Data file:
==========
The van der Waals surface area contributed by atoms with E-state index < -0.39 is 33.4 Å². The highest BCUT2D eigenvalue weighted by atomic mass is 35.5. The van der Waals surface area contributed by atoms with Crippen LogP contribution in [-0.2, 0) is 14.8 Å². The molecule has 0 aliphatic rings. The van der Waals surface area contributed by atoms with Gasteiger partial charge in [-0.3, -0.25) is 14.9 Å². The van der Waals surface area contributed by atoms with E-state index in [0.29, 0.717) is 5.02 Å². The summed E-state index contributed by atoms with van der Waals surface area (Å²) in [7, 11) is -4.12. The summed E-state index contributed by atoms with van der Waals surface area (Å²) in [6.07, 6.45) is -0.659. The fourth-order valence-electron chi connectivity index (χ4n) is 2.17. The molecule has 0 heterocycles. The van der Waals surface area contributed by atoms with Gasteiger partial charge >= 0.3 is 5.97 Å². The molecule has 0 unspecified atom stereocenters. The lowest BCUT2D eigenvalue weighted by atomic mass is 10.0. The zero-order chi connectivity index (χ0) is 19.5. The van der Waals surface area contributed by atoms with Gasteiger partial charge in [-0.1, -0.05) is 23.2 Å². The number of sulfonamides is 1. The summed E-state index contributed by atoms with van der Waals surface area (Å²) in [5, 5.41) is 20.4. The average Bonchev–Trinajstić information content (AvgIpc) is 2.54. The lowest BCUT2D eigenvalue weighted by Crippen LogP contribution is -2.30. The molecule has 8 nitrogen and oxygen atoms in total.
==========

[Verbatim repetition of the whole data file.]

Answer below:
The van der Waals surface area contributed by atoms with E-state index < -0.39 is 33.4 Å². The highest BCUT2D eigenvalue weighted by atomic mass is 35.5. The van der Waals surface area contributed by atoms with Crippen LogP contribution in [-0.2, 0) is 14.8 Å². The molecule has 0 aliphatic rings. The van der Waals surface area contributed by atoms with Gasteiger partial charge in [-0.3, -0.25) is 14.9 Å². The van der Waals surface area contributed by atoms with E-state index in [0.29, 0.717) is 5.02 Å². The summed E-state index contributed by atoms with van der Waals surface area (Å²) in [7, 11) is -4.12. The summed E-state index contributed by atoms with van der Waals surface area (Å²) in [6.07, 6.45) is -0.659. The fourth-order valence-electron chi connectivity index (χ4n) is 2.17. The molecule has 0 heterocycles. The van der Waals surface area contributed by atoms with Gasteiger partial charge >= 0.3 is 5.97 Å². The molecule has 0 unspecified atom stereocenters. The lowest BCUT2D eigenvalue weighted by atomic mass is 10.0. The zero-order chi connectivity index (χ0) is 19.5. The van der Waals surface area contributed by atoms with Gasteiger partial charge in [-0.1, -0.05) is 23.2 Å². The number of sulfonamides is 1. The summed E-state index contributed by atoms with van der Waals surface area (Å²) in [5, 5.41) is 20.4. The average Bonchev–Trinajstić information content (AvgIpc) is 2.54. The lowest BCUT2D eigenvalue weighted by Crippen LogP contribution is -2.30. The molecule has 8 nitrogen and oxygen atoms in total.